Mapping the Technology Beat: Technology Reporting at the Chicago Tribune
Martin, Allison M.
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Since the fieldâ s inception, Science and Technology Studies (STS) has grappled with the task of creating suitable definitions of the terms â scienceâ and â technology,â but the discourse has become cyclical and unproductive. By focusing on real-world applications of these terms, through a case study of the technology â beatâ at the Chicago Tribune, this research attempts to correct that misstep. At the Tribune, as in other major American newspapers, technology reporters operate within the business section, whereas science reporters are located within the general news section of the paper. Through personal interviews and an examination of science and technology articles, it became clear that reporters see â scienceâ as pure research, whereas â technologyâ signifies the application of that knowledge toward a specific end. Though science and technology reporters cover similar topics, they do so in distinct ways with disparate goals. Moreover, technology journalism is actually more complex than the reporters recognize, as these articles discuss a variety of themes beyond commercial application, including project funding, administration and even research. This thesis illustrates that a disconnect exists between STS scholarship and the world of journalism. If STS scholars desire to remain relevant, they must embrace a stronger interaction with the journalism community. Not only should STS welcome more journalists into its fold, through educational programming and increased dialogue, but STS academics must also participate in the journalistic process themselves, by using their STS perspectives to write provocative articles for the general newspaper reader. Readers â and journalists â would benefit from the critical viewpoint that STS offers, and journalism can challenge and invigorate the scholarship in a way that has been lacking in recent years.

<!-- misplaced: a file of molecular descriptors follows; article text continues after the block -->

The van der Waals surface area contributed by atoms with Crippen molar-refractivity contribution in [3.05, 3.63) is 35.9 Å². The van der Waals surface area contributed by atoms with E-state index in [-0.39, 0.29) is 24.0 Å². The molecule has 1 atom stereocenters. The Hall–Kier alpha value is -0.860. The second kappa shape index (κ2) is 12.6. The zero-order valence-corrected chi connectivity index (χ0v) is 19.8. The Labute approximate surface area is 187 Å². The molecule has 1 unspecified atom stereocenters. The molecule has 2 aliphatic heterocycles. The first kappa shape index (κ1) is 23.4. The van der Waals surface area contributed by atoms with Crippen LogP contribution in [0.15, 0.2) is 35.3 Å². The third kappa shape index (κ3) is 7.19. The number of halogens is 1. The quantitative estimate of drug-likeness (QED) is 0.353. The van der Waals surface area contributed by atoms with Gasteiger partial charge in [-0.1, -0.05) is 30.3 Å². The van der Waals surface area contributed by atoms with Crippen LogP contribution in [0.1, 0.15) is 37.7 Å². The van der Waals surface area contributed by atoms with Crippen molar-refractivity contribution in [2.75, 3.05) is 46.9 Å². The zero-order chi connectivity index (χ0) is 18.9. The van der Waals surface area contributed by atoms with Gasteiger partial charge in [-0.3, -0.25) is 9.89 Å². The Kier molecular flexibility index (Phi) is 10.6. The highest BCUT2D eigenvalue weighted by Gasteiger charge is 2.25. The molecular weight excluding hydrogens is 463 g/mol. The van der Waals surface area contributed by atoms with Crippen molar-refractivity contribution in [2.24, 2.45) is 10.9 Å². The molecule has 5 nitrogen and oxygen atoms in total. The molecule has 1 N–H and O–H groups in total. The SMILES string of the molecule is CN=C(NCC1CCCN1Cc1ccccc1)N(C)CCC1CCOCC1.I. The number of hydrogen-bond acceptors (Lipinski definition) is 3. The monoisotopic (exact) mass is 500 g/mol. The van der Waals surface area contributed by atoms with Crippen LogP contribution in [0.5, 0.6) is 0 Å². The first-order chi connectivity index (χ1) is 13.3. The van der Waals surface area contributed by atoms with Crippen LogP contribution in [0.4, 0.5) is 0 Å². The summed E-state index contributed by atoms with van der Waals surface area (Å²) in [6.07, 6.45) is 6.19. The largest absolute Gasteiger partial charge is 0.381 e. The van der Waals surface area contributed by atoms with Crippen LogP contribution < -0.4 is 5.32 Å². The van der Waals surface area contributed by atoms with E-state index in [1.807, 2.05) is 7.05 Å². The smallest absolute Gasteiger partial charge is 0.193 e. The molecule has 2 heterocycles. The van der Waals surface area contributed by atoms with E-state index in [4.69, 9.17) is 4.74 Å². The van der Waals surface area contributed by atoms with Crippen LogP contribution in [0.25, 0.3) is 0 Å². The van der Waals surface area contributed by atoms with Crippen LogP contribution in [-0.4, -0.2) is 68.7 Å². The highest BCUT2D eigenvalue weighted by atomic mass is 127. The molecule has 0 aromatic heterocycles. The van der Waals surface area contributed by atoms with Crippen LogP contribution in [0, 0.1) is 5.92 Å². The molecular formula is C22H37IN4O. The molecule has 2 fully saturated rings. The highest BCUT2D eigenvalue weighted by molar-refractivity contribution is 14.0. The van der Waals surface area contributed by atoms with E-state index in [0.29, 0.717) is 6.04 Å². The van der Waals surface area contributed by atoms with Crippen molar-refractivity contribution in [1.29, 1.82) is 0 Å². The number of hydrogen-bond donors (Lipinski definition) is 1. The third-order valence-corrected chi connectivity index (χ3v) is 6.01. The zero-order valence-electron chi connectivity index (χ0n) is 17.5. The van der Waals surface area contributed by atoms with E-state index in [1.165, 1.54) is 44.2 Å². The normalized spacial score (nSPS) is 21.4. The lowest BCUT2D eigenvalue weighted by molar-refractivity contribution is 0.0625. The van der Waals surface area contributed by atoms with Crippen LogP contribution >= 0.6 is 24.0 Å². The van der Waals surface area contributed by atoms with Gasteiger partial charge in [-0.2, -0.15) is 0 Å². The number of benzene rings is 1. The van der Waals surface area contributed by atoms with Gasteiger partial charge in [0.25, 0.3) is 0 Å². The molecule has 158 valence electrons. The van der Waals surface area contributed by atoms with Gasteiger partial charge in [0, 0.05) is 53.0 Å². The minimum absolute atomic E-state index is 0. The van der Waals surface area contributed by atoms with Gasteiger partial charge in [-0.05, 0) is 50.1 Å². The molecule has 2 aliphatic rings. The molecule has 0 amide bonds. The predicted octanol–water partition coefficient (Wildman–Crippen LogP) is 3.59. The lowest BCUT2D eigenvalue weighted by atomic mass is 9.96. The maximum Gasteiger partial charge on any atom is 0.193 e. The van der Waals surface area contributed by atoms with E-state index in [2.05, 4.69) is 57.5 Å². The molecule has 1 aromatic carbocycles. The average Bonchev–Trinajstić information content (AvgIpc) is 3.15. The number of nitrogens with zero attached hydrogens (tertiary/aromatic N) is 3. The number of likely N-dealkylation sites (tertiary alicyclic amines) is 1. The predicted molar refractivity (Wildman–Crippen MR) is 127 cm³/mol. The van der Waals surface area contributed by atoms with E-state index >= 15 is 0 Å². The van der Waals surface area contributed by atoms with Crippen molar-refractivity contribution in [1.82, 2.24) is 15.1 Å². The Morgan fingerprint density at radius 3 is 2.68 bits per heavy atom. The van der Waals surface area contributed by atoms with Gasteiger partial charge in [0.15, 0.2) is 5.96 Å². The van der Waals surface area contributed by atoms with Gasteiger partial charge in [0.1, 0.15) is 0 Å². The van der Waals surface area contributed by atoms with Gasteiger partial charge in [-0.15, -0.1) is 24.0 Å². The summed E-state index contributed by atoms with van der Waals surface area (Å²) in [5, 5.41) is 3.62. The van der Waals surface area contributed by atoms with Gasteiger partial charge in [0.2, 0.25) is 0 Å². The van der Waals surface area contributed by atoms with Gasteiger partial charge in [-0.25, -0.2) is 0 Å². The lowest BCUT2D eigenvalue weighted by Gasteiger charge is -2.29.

- Masters Theses